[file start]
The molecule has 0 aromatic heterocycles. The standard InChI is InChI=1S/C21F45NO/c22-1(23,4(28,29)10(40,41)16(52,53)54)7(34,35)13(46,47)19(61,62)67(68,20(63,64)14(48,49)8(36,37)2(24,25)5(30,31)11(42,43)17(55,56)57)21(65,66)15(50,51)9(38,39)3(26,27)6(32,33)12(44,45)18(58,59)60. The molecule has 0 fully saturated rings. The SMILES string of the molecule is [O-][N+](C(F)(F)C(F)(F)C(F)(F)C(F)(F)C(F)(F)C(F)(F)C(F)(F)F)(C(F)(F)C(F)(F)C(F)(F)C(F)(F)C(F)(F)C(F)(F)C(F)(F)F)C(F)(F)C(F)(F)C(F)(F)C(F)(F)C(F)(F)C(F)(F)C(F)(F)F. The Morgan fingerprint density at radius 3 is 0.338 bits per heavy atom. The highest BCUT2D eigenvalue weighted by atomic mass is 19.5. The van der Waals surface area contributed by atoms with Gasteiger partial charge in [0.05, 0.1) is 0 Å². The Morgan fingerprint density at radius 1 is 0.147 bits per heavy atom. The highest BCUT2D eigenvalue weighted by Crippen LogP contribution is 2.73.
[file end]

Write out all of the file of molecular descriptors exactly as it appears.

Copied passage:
The molecule has 0 aromatic heterocycles. The standard InChI is InChI=1S/C21F45NO/c22-1(23,4(28,29)10(40,41)16(52,53)54)7(34,35)13(46,47)19(61,62)67(68,20(63,64)14(48,49)8(36,37)2(24,25)5(30,31)11(42,43)17(55,56)57)21(65,66)15(50,51)9(38,39)3(26,27)6(32,33)12(44,45)18(58,59)60. The molecule has 0 fully saturated rings. The SMILES string of the molecule is [O-][N+](C(F)(F)C(F)(F)C(F)(F)C(F)(F)C(F)(F)C(F)(F)C(F)(F)F)(C(F)(F)C(F)(F)C(F)(F)C(F)(F)C(F)(F)C(F)(F)C(F)(F)F)C(F)(F)C(F)(F)C(F)(F)C(F)(F)C(F)(F)C(F)(F)C(F)(F)F. The Morgan fingerprint density at radius 3 is 0.338 bits per heavy atom. The highest BCUT2D eigenvalue weighted by atomic mass is 19.5. The van der Waals surface area contributed by atoms with Gasteiger partial charge in [0.05, 0.1) is 0 Å². The Morgan fingerprint density at radius 1 is 0.147 bits per heavy atom. The highest BCUT2D eigenvalue weighted by Crippen LogP contribution is 2.73.